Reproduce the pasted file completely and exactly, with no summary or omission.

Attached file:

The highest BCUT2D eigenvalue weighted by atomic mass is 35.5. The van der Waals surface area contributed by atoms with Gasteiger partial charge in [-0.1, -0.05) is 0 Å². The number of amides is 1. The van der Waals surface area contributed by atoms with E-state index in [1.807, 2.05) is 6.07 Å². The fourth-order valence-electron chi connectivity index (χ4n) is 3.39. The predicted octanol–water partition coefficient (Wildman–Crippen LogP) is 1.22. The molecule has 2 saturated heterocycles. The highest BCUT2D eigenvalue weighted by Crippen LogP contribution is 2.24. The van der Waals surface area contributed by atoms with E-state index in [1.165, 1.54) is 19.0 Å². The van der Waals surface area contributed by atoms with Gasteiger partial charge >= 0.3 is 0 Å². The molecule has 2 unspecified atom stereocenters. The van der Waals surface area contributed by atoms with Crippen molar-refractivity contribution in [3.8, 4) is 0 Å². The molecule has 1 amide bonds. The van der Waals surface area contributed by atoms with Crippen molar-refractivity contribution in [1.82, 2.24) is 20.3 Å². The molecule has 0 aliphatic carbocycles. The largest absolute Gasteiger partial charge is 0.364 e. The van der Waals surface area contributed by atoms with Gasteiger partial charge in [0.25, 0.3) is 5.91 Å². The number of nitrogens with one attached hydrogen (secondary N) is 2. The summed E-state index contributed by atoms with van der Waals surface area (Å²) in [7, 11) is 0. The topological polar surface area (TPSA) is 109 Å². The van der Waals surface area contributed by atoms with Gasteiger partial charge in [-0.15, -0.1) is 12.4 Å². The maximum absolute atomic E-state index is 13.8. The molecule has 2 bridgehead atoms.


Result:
The highest BCUT2D eigenvalue weighted by atomic mass is 35.5. The van der Waals surface area contributed by atoms with Gasteiger partial charge in [-0.1, -0.05) is 0 Å². The number of amides is 1. The van der Waals surface area contributed by atoms with E-state index in [1.807, 2.05) is 6.07 Å². The fourth-order valence-electron chi connectivity index (χ4n) is 3.39. The predicted octanol–water partition coefficient (Wildman–Crippen LogP) is 1.22. The molecule has 2 saturated heterocycles. The highest BCUT2D eigenvalue weighted by Crippen LogP contribution is 2.24. The van der Waals surface area contributed by atoms with E-state index in [1.165, 1.54) is 19.0 Å². The van der Waals surface area contributed by atoms with Gasteiger partial charge >= 0.3 is 0 Å². The molecule has 2 unspecified atom stereocenters. The van der Waals surface area contributed by atoms with Crippen molar-refractivity contribution in [3.8, 4) is 0 Å². The molecule has 1 amide bonds. The van der Waals surface area contributed by atoms with Crippen molar-refractivity contribution in [1.82, 2.24) is 20.3 Å². The molecule has 0 aliphatic carbocycles. The largest absolute Gasteiger partial charge is 0.364 e. The van der Waals surface area contributed by atoms with Gasteiger partial charge in [0.25, 0.3) is 5.91 Å². The number of nitrogens with one attached hydrogen (secondary N) is 2. The summed E-state index contributed by atoms with van der Waals surface area (Å²) in [7, 11) is 0. The topological polar surface area (TPSA) is 109 Å². The van der Waals surface area contributed by atoms with Gasteiger partial charge in [-0.15, -0.1) is 12.4 Å². The maximum absolute atomic E-state index is 13.8. The molecule has 2 bridgehead atoms.